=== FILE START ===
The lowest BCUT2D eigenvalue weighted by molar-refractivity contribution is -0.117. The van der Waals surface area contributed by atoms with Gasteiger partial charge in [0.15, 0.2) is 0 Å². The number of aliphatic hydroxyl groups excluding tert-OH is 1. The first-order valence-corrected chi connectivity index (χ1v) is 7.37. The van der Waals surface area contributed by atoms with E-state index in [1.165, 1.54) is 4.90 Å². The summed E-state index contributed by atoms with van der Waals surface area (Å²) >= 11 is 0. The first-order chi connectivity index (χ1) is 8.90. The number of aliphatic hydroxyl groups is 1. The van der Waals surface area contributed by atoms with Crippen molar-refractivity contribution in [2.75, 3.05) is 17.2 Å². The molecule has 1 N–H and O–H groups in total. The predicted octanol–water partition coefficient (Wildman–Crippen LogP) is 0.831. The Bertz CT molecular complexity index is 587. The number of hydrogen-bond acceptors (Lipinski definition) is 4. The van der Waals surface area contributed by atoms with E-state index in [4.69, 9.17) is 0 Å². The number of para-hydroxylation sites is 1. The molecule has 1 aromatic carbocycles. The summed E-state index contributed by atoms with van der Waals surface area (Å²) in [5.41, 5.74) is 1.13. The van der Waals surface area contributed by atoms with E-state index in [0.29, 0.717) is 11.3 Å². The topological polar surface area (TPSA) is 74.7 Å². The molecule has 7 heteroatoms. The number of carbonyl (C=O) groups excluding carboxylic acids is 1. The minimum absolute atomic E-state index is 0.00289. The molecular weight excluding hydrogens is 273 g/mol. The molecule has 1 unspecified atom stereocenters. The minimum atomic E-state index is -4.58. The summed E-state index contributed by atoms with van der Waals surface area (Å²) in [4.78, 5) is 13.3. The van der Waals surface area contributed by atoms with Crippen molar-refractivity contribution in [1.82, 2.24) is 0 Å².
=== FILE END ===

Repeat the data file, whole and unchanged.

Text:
The lowest BCUT2D eigenvalue weighted by molar-refractivity contribution is -0.117. The van der Waals surface area contributed by atoms with Gasteiger partial charge in [0.15, 0.2) is 0 Å². The number of aliphatic hydroxyl groups excluding tert-OH is 1. The first-order valence-corrected chi connectivity index (χ1v) is 7.37. The van der Waals surface area contributed by atoms with E-state index in [1.165, 1.54) is 4.90 Å². The summed E-state index contributed by atoms with van der Waals surface area (Å²) >= 11 is 0. The first-order chi connectivity index (χ1) is 8.90. The number of aliphatic hydroxyl groups is 1. The van der Waals surface area contributed by atoms with Crippen molar-refractivity contribution in [2.75, 3.05) is 17.2 Å². The molecule has 1 N–H and O–H groups in total. The predicted octanol–water partition coefficient (Wildman–Crippen LogP) is 0.831. The Bertz CT molecular complexity index is 587. The number of hydrogen-bond acceptors (Lipinski definition) is 4. The van der Waals surface area contributed by atoms with E-state index in [4.69, 9.17) is 0 Å². The number of para-hydroxylation sites is 1. The molecule has 1 aromatic carbocycles. The summed E-state index contributed by atoms with van der Waals surface area (Å²) in [5.41, 5.74) is 1.13. The van der Waals surface area contributed by atoms with E-state index in [0.29, 0.717) is 11.3 Å². The topological polar surface area (TPSA) is 74.7 Å². The molecule has 7 heteroatoms. The number of carbonyl (C=O) groups excluding carboxylic acids is 1. The minimum absolute atomic E-state index is 0.00289. The molecular weight excluding hydrogens is 273 g/mol. The molecule has 1 unspecified atom stereocenters. The minimum atomic E-state index is -4.58. The summed E-state index contributed by atoms with van der Waals surface area (Å²) in [4.78, 5) is 13.3. The van der Waals surface area contributed by atoms with Crippen molar-refractivity contribution in [1.82, 2.24) is 0 Å².